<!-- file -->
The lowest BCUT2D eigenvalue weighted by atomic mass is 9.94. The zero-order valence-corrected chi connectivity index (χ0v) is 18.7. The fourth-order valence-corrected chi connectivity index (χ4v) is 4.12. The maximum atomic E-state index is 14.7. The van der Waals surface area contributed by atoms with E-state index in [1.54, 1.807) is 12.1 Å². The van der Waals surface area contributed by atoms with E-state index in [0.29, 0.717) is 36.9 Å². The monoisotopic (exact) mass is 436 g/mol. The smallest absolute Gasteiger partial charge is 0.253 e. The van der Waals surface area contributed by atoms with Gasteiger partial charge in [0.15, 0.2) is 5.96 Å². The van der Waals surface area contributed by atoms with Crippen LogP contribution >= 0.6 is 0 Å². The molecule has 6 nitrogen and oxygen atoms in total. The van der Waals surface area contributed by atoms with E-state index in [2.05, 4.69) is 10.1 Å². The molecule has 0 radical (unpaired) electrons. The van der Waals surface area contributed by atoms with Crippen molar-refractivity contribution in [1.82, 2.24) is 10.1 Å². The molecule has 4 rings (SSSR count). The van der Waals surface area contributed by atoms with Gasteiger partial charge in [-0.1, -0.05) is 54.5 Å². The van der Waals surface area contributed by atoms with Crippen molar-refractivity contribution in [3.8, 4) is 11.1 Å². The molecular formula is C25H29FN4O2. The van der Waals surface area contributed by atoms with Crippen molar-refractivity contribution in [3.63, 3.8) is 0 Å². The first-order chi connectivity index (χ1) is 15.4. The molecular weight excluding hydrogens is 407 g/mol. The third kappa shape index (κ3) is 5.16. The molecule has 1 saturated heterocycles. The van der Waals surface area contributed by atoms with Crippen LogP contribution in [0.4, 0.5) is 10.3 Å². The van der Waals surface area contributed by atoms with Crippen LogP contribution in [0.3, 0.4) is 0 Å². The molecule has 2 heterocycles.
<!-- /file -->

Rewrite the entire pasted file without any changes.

The lowest BCUT2D eigenvalue weighted by atomic mass is 9.94. The zero-order valence-corrected chi connectivity index (χ0v) is 18.7. The fourth-order valence-corrected chi connectivity index (χ4v) is 4.12. The maximum atomic E-state index is 14.7. The van der Waals surface area contributed by atoms with E-state index in [1.54, 1.807) is 12.1 Å². The van der Waals surface area contributed by atoms with E-state index in [0.29, 0.717) is 36.9 Å². The monoisotopic (exact) mass is 436 g/mol. The smallest absolute Gasteiger partial charge is 0.253 e. The van der Waals surface area contributed by atoms with Gasteiger partial charge in [0.15, 0.2) is 5.96 Å². The van der Waals surface area contributed by atoms with Crippen LogP contribution >= 0.6 is 0 Å². The molecule has 6 nitrogen and oxygen atoms in total. The van der Waals surface area contributed by atoms with E-state index in [2.05, 4.69) is 10.1 Å². The molecule has 0 radical (unpaired) electrons. The van der Waals surface area contributed by atoms with Crippen molar-refractivity contribution in [1.82, 2.24) is 10.1 Å². The molecule has 4 rings (SSSR count). The van der Waals surface area contributed by atoms with Gasteiger partial charge in [-0.1, -0.05) is 54.5 Å². The van der Waals surface area contributed by atoms with Crippen molar-refractivity contribution in [3.8, 4) is 11.1 Å². The molecular formula is C25H29FN4O2. The van der Waals surface area contributed by atoms with Crippen molar-refractivity contribution in [3.63, 3.8) is 0 Å². The first-order chi connectivity index (χ1) is 15.4. The molecular weight excluding hydrogens is 407 g/mol. The third kappa shape index (κ3) is 5.16. The molecule has 1 saturated heterocycles. The van der Waals surface area contributed by atoms with Crippen LogP contribution in [0.4, 0.5) is 10.3 Å². The van der Waals surface area contributed by atoms with Crippen LogP contribution in [0.3, 0.4) is 0 Å². The molecule has 2 heterocycles.